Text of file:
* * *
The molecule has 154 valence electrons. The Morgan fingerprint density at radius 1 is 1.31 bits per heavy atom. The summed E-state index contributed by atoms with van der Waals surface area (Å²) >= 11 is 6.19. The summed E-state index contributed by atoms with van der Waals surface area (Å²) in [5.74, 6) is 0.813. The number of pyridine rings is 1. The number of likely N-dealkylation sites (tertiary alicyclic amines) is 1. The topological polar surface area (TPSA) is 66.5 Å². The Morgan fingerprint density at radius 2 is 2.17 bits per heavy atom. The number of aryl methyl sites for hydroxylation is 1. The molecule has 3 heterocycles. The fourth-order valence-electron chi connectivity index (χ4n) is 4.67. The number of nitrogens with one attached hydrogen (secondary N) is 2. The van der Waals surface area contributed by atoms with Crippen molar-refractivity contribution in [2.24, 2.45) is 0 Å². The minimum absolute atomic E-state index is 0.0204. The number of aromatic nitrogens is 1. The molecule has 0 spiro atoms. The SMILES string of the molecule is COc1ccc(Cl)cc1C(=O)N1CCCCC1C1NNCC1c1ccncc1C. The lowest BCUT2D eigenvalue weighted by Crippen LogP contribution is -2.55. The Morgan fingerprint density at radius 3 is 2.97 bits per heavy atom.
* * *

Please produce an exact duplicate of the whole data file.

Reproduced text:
The molecule has 154 valence electrons. The Morgan fingerprint density at radius 1 is 1.31 bits per heavy atom. The summed E-state index contributed by atoms with van der Waals surface area (Å²) >= 11 is 6.19. The summed E-state index contributed by atoms with van der Waals surface area (Å²) in [5.74, 6) is 0.813. The number of pyridine rings is 1. The number of likely N-dealkylation sites (tertiary alicyclic amines) is 1. The topological polar surface area (TPSA) is 66.5 Å². The Morgan fingerprint density at radius 2 is 2.17 bits per heavy atom. The number of aryl methyl sites for hydroxylation is 1. The molecule has 3 heterocycles. The fourth-order valence-electron chi connectivity index (χ4n) is 4.67. The number of nitrogens with one attached hydrogen (secondary N) is 2. The van der Waals surface area contributed by atoms with Crippen molar-refractivity contribution in [2.24, 2.45) is 0 Å². The minimum absolute atomic E-state index is 0.0204. The number of aromatic nitrogens is 1. The molecule has 0 spiro atoms. The SMILES string of the molecule is COc1ccc(Cl)cc1C(=O)N1CCCCC1C1NNCC1c1ccncc1C. The lowest BCUT2D eigenvalue weighted by Crippen LogP contribution is -2.55. The Morgan fingerprint density at radius 3 is 2.97 bits per heavy atom.